Before lighting your bonfire, remember the hedgehog who thinks that the pile of brushwood is his ideal hibernation spot. If the pile has been up for a while, undo it to check that he’s not sleeping underneath. Woody prunings that are less than 1in thick can be shredded and composted; anything larger can be used for firewood. If your bonfire was made mostly of wood, then the residual ash can be put on flowering plants that benefit from potash.
Help the honey bees
The plight of bees is making headlines, but we can do something now to give them a helping hand. As we steal the honey in the summer their supplies for winter we should help them replenish their stores from late September. We give them a sugar syrup until they stop taking it, and hope this will tide them over in the winter. As the queen may start laying eggs as early as February, their food can soon run out as they feed the young larvae. On mild days, they will leave the hive to forage for nectar. If you plant plenty of early flowering crocuses now, they’ll find sustenance in March. Any garden with fruit trees should be bee-friendly; plant spring-blooming flowers and bulbs now, that will coincide with the flowering of your fruit trees, to encourage the bees to pollinate around the orchard.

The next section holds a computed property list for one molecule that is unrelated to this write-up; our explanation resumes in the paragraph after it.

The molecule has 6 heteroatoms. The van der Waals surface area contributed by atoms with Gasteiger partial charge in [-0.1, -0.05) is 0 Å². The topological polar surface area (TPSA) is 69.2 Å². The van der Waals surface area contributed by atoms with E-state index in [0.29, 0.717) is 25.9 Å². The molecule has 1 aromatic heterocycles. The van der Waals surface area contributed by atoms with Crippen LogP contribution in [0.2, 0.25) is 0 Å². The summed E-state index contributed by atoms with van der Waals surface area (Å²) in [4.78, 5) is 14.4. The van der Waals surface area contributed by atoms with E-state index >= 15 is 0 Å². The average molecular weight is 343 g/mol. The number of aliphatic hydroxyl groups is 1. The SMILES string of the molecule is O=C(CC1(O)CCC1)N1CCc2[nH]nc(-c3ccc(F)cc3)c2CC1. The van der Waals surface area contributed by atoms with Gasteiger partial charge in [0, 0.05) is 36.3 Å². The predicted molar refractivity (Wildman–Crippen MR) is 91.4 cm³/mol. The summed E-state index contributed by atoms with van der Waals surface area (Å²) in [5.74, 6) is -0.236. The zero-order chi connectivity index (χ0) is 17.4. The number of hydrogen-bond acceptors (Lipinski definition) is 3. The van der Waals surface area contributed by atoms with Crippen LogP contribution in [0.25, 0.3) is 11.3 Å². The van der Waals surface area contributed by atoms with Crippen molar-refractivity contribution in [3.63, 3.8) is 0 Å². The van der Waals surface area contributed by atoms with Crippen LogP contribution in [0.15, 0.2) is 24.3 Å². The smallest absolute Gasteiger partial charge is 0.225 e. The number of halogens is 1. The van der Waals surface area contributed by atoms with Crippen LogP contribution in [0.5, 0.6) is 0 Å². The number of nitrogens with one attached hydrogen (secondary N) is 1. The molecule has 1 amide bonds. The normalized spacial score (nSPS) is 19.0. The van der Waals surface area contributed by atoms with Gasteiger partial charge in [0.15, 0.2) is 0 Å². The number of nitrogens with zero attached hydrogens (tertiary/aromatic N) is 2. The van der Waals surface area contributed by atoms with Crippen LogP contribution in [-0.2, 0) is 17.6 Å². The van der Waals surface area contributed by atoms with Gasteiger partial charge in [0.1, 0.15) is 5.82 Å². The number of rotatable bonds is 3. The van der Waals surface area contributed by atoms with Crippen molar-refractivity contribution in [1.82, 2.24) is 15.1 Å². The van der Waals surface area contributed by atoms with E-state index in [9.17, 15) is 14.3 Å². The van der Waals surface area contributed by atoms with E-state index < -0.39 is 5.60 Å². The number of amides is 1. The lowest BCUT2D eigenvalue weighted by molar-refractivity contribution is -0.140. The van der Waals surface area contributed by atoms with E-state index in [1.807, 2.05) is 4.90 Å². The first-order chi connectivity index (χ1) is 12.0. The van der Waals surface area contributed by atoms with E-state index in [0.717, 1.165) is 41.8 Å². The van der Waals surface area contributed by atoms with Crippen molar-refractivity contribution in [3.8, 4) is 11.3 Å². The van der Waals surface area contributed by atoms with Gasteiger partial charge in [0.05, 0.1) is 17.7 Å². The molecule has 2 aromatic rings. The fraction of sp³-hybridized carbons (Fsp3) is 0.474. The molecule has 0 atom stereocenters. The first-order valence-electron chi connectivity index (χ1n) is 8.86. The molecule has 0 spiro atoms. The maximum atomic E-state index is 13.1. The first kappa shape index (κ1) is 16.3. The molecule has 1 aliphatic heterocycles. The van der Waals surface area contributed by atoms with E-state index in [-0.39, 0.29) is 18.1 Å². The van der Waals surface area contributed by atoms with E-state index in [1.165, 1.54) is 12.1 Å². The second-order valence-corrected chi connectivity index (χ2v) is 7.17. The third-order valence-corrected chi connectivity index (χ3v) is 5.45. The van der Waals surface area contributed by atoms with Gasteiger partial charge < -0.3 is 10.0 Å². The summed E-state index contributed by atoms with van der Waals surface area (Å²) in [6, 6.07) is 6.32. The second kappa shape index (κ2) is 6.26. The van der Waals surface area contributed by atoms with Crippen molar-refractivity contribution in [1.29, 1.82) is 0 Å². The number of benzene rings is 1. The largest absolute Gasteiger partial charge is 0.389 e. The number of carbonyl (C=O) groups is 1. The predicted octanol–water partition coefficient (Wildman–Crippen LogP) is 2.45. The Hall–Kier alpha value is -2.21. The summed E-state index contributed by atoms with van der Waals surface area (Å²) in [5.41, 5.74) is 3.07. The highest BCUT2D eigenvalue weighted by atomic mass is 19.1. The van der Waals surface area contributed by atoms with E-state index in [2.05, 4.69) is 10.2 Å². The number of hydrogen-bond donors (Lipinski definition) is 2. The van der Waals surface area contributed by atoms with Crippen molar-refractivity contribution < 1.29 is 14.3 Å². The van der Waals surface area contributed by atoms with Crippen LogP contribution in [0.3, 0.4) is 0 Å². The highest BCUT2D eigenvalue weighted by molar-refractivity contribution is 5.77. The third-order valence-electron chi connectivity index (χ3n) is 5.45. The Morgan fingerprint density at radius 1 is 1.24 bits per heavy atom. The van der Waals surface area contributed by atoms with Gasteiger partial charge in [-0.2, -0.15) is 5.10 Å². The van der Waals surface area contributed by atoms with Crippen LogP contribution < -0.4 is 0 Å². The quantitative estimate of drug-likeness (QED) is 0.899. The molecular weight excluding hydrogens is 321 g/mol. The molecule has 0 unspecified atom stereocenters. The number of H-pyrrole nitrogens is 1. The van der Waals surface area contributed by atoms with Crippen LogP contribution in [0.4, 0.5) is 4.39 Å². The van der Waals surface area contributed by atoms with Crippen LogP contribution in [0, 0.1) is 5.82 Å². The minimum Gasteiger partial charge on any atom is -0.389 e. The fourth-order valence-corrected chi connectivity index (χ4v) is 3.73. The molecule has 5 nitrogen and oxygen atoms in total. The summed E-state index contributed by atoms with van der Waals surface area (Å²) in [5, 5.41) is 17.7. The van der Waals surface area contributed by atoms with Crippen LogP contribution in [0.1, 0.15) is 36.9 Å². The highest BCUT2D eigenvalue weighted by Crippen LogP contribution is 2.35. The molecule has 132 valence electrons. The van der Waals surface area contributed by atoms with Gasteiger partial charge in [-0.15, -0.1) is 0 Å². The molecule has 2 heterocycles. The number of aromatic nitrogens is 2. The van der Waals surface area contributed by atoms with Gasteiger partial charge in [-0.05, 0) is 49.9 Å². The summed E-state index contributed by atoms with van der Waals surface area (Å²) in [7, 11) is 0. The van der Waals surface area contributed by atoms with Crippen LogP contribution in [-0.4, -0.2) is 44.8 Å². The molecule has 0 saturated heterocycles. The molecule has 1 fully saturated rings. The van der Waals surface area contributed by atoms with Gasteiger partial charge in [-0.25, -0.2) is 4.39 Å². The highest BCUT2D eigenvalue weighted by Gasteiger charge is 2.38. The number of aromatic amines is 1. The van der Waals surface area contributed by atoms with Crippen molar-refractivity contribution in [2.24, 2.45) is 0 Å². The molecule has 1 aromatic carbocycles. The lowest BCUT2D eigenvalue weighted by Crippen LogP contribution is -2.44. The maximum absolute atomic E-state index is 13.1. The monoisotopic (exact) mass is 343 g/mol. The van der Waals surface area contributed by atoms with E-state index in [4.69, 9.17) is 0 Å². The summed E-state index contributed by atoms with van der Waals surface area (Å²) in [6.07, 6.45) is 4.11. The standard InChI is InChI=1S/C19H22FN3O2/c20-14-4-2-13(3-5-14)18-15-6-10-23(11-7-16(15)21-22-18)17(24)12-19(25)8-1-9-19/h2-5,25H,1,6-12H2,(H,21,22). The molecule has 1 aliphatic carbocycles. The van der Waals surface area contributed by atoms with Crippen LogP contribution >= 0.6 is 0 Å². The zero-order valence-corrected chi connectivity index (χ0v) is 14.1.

Mulch fruit trees
Young fruit trees don’t like weeds or grass growing around their stems, so remove them now. Mulching with garden compost or well-rotted manure will keep them protected, as well as feeding the soil around the roots. This will keep in the moisture, too. Avoid placing the mulch against the stem of young trees to help prevent the risk of damage, which could lead to diseases, such as canker, attacking the tree. Quinces in store Make sure you pick your quinces now, if they haven’t already fallen or been blown off the tree. Store them until their strong and unique scent is fully developed: it can be overpowering in a small space, so keep them away from your other stored fruit. Some people like to have a bowl of them in the house to scent the rooms. We’ve had success with the variety known as Portugal, even though it can be susceptible to leaf blight in wet summers. Vranja, which has good-sized fruit, is less prone to blight.
Indoor grape vines
Once the leaves have fallen, you can prune this year’s lateral branches back to the main stem or rod. Cut each back as close as possible to a bud that will become next year’s lateral shoot. The rods can be extended by pruning and tying the leading lateral to the length that suits you best. The stem is best connected to a pulley system, which can be lowered from the greenhouse roof, making it easier to work on both the vine or the glass roof. Rub off loose bark by hand to expose over-wintering insects, which can be dealt with by using an insecticidal soap, such as Savona (from The Organic Gardening Catalogue, www.organiccatalog.com).
Philip Maddison is head gardener at Harrington Hall, Lincolnshire, www.harringtonhallgardens.co.uk